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St. Jude Medical, Inc. (NYSE:STJ), a medical device company, today announced results from its RESPECT trial, which studied the AMPLATZER™ PFO Occluder in the prevention of recurrent cryptogenic stroke. Evidence presented at a late breaking trial session during the 24
th Annual Transcatheter Cardiovascular Therapeutics (TCT) scientific symposium, sponsored by the Cardiovascular Research Foundation, shows that the primary analysis was not statistically significant but trended towards superiority, while additional analyses demonstrated superiority. Stroke risk reduction was observed across the totality of analyses with rates ranging from 46.6 percent - 72.7 percent.
According to the World Health Organization (WHO), an estimated
15 million strokes occur worldwide each year. In 2010, stroke cost the U.S. an estimated
$53.9 billion in health care services, medications and missed days of work. Approximately
87 percent of all strokes are ischemic, which occur when blood clots block the blood vessels to the brain. Up to
40 percent of ischemic strokes are classified as cryptogenic, a stroke of unknown cause, and the prevalence of PFO is up to three times greater in this population.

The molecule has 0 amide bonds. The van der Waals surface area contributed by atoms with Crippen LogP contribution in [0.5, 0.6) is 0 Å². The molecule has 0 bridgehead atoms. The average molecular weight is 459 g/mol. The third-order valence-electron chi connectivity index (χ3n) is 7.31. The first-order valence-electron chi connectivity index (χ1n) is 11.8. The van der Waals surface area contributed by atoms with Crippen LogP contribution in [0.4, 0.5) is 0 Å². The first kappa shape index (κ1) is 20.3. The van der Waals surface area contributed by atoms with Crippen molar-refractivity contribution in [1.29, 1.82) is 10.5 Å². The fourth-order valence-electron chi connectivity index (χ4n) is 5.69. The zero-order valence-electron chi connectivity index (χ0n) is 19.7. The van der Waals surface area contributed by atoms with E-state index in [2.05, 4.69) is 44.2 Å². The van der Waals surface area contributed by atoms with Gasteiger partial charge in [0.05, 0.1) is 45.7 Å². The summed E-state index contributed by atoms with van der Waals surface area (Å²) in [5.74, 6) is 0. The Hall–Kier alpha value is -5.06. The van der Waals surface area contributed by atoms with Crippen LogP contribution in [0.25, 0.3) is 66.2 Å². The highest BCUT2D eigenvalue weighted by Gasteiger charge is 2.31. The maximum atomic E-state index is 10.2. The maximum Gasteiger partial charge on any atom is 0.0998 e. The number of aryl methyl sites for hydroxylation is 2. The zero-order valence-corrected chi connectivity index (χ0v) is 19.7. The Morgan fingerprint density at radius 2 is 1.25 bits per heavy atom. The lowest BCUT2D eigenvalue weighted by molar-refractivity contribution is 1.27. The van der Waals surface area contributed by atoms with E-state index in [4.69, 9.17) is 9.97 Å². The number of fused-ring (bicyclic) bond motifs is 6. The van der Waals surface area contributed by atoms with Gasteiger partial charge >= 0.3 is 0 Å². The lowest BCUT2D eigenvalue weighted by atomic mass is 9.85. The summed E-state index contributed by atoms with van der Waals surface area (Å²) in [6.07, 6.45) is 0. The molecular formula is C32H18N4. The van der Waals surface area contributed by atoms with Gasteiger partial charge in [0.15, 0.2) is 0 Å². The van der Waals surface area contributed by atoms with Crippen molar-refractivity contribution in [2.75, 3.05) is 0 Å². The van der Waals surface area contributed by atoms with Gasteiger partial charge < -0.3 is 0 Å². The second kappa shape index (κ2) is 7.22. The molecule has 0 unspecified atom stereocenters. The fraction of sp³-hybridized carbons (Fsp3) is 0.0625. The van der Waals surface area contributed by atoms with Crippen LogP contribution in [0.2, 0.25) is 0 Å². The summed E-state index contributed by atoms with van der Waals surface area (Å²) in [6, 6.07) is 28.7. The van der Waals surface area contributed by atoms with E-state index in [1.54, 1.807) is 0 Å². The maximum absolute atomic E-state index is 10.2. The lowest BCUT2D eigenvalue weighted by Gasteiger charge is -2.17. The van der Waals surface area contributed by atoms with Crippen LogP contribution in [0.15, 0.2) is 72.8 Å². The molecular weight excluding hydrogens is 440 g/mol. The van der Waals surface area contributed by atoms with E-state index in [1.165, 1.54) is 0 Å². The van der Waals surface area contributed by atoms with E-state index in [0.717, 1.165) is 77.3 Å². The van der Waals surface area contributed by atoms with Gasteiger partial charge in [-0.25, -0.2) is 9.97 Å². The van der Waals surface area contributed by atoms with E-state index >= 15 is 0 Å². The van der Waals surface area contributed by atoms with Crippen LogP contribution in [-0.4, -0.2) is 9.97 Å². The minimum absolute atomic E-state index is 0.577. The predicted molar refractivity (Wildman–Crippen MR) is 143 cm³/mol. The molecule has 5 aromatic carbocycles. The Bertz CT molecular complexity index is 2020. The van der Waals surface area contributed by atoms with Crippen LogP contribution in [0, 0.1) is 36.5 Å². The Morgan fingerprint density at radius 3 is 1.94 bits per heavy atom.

Normal in a developing fetus, the foramen ovale allows oxygenated blood from the placenta to bypass the lungs. This small, flap-like opening typically closes shortly after birth. When this flap remains open, or patent, it is referred to as a PFO. A PFO can potentially allow dangerous clots to pass from the right side of the heart to the left, travel up to the brain and cause a stroke.
“The patient population affected by cryptogenic stroke tends to be relatively young and healthy. PFO closure with the AMPLATZER PFO Occluder is potentially a novel prevention strategy that may be superior to medications alone,” said Dr. John D. Carroll, director of the Cardiac and Vascular Center and Interventional Cardiology at the University of Colorado, who presented the data at TCT. “Stroke is a devastating disease and we now have compelling evidence that shows a 46 to 72 percent risk reduction in recurrent strokes, which is meaningful for this otherwise healthy patient population with a long life expectancy.”